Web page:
Published: 25 September, 2014
by ILLTYD HARRINGTON
WHERE was the spectre at the feast during that tumultuous week in Scotland? Did I sense Idi Amin, who once proclaimed himself last King of Scotland, at the same time appointing himself field marshal and awarding himself medals which would guarantee a fortune on the metal exchange? The last we heard of his majesty was his demise while living in luxurious exile in that other outpost of democracy Saudi Arabia.
Scotland terrified the English establishment; so much so that our triumvirate of party leaders raced there to stem the flood, which was breaking out all over. They were more a shattered holy trinity than three brave musketeers. They wrung their pink, manicured hands, foretelling deep drama if this small, rich nation dared to opt for self-control.
Banks and finance houses went hysterical – a group you may feel that should be hanging their heads in shame at their own mismanagement and for making themselves dependent upon British public funds.
For all the world, the spirit of the United Kingdom 1944-45 general election took hold. Political complacency and inertia took a public beating. In spite of the result no one can challenge the fact that this was a startling display of popular democracy, seen to be taking place from the Highlands to central Glasgow. People believed they could do with looking after themselves. The turnout in some places was almost 100 per cent.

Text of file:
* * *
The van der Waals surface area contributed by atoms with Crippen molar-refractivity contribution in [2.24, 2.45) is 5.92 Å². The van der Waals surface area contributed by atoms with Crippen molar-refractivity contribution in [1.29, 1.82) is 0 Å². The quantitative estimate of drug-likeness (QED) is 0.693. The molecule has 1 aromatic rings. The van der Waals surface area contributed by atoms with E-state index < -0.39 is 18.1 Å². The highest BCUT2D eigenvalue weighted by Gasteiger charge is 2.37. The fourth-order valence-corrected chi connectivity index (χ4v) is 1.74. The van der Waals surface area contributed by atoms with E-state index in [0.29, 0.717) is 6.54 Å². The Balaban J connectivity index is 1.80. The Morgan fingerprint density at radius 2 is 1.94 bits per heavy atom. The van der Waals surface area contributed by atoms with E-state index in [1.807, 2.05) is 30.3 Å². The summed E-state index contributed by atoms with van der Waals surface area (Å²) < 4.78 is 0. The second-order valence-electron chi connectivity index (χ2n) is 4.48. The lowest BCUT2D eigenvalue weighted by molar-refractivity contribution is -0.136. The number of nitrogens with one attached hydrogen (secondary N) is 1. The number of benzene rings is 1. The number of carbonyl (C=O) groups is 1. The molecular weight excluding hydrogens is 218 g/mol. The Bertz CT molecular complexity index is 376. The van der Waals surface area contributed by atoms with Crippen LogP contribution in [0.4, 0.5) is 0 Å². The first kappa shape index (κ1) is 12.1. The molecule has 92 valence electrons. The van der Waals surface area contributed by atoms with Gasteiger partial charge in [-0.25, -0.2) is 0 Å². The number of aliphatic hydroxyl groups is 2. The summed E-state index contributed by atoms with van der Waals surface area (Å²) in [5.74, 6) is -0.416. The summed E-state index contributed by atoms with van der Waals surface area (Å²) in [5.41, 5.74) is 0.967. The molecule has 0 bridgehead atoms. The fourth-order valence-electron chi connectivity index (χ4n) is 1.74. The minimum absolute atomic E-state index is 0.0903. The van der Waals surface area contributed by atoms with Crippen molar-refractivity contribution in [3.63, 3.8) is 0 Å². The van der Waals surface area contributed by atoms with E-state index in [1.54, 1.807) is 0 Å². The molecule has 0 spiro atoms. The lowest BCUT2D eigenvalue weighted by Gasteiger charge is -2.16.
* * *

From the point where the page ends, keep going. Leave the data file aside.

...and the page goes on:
Not since 1945 has the deeply-rooted establishment felt so uneasy and threatened. Therein lies the hope that the referendum gave. Our permanent class of rulers began to wobble. The SNP picked up the discarded ideals of Scottish Labour and were rewarded by displays of emphatic and enthusiastic approval. The Red Clyde stayed red. Glasgow refused the blandishments of Tory and Labour leaders. Clegg trotted behind as if he were Cameron’s Eton fag. The next day the doors of Number 10 almost became revolving while the Prime Minister rushed out with yet another solution.
What did I learn? I ask myself if that could be good for London. We have a population larger than Ireland, Denmark, Israel and Scotland. We protested our case in vain to various governments. London, it seems, does not know its own political strength. But no one argues that the system of local and regional government is not democratic or adequately funded. This prevents it from acting as it can. The mayor and the GLA are the stuff Gilbert and Sullivan made into comic opera. Now it would be more appropriate to hand it over to Gilbert and George and see what they paint it as. A heavy charge can be laid across the years against the Labour Party. It has never understood local government and many Labour MPs still hold it in disdain. They openly sneer at the inability of “ordinary people” to understand complex issues.
The creation of a regional authority, London County Council, in 1888 came about through force of circumstances, outrage at social conditions, and very clear political leadership.
London today is a dangerously unbalanced place, of increasing population, for which there is little preparation being made. London in real terms seems to me to have lost its identity. Scotland’s vote cannot be ignored. The centre becomes remote and wilfully indifferent towards the borderlands. We witness a challenge to political inertia in Scotland. The argument for an autonomous London could equally be applied. The people would be willing, but the politicians continue to live in the perpetual happy hour which the Palace of Westminster provides.